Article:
Last night I gave a pre-wedding haircut to our fifth of seven sons. It was at times a bit emotional for both of us. We figured that I had given him at least TWO HUNDRED HAIRCUTS — all just to be well-practiced, he reminded me, for The Big One.

I’ve made my fair share of mistakes on his head of hair over the years. Some of them he noticed. But he continued on as a (mostly quite merry) repeat customer.

As with his brothers, the texture of his hair and his cowlicks and other particulars are unique from all the others. He likes certain things, well, “just so.” In the early years, I would have the final say on points of style. As he got older and then became a man, I yielded to his wishes (though sometimes with quiet protest).

As each year passed, I realized more and more what a privilege it was just to be asked by my son to cut his hair. It was a small but somehow sacred trust: the kind of “trust tokens” that fill a proverbial bank account until it’s overflowing.

Though not all my Do-It-Yourself adventures have turned out this way (LOL!), giving haircuts to our boys has not been bad for our literal bank account, either. We calculated that through the years I’ve given more than 1,700 haircuts to our seven sons. That’s quite a lot of buzzing and trimming and clipping. Applying the average cost of a haircut at the major chains since 1991, and adding baseline interest on the money that we saved, we determined that the windfall for our household economy was more than $31,410.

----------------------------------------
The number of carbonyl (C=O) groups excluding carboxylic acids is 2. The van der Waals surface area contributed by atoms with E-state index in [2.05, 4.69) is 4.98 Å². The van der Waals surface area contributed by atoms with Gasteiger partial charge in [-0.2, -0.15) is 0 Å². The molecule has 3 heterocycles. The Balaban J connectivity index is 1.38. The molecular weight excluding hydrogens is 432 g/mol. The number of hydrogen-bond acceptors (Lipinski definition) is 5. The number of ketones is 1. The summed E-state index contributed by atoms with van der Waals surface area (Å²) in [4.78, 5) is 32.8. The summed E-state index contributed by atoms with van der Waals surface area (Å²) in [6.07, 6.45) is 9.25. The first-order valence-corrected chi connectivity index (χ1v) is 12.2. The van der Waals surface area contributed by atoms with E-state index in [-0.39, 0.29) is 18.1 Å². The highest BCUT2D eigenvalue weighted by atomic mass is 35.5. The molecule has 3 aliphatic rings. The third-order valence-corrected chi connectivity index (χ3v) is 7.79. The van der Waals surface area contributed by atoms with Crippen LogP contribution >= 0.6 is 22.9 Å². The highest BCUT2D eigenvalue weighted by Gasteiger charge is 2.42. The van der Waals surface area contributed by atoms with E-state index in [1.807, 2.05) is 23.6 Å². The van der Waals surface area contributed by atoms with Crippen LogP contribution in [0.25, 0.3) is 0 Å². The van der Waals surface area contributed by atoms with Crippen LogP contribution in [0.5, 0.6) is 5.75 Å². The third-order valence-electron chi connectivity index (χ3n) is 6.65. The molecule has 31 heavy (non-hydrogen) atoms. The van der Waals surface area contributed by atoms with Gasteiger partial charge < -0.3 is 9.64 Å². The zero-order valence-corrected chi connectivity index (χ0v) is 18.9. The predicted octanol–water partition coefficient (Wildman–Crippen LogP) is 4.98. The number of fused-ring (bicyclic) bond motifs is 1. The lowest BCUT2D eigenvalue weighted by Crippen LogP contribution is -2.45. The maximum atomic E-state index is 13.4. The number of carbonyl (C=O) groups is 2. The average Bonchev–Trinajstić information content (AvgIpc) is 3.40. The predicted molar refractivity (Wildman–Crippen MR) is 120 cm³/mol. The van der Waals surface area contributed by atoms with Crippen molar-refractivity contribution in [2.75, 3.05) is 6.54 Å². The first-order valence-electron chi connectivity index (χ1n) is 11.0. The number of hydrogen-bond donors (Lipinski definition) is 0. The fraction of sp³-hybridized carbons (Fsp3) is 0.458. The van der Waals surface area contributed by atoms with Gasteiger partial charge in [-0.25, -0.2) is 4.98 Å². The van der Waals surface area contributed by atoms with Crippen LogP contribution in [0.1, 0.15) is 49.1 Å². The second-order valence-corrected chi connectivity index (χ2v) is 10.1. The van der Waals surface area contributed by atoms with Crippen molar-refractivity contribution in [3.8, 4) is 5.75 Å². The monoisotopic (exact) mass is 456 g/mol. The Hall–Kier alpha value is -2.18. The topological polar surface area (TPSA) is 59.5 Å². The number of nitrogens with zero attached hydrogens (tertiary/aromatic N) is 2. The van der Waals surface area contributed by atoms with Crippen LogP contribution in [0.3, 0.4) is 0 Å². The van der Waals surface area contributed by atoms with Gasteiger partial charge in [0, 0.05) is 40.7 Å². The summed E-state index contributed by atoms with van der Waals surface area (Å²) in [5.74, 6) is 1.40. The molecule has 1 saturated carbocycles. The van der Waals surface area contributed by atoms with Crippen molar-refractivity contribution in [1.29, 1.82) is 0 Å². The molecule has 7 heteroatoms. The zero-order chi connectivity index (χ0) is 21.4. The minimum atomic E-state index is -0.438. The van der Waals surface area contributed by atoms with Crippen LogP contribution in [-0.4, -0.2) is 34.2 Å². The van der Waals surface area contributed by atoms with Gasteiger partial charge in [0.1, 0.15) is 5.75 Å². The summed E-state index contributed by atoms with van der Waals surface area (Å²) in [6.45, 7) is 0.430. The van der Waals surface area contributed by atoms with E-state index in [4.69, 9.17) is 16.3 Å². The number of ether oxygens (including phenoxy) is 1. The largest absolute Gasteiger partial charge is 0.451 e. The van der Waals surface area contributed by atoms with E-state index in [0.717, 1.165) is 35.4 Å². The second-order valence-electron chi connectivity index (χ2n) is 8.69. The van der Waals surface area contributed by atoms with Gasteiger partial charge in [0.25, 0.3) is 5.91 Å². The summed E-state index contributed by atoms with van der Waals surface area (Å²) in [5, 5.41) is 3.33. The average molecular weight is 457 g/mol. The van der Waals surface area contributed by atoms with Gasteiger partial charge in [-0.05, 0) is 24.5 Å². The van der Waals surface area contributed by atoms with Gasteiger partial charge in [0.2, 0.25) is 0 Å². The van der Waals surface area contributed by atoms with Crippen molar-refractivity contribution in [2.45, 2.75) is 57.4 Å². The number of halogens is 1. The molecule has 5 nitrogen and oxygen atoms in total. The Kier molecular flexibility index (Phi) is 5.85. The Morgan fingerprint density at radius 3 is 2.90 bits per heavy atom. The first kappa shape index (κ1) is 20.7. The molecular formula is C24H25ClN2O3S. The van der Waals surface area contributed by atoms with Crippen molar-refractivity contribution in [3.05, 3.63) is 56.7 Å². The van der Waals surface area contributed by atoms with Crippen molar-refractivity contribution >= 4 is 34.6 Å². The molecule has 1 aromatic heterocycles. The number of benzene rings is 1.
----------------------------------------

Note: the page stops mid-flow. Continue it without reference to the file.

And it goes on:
Now, don’t ask me about the girls. (And definitely don’t ask them.) My DIY Barber Shop experience with our daughters proved to be an OAD. It was a One-And-Done.

Even still, the point of all this is to say that Do-It-Yourself experiences are part of the warp and woof of a well-lived life. It took me until I was older to really get that. These experiences are emblematic of many things, no matter what your specific DIY task might be — ranging from the skills of problem-solving and process thinking to character attributes like patience, humility, independence, and determination. You also learn to appreciate things: how they work, how they’re made, and the stories behind the story.

So, God willing, when I look at my son at the altar just a few days from now, honored to be standing by his side, I’m sure it will be just a little more special because of the flashbacks I’ll have…including memories of years passed with him in our DIY Barber Shop.

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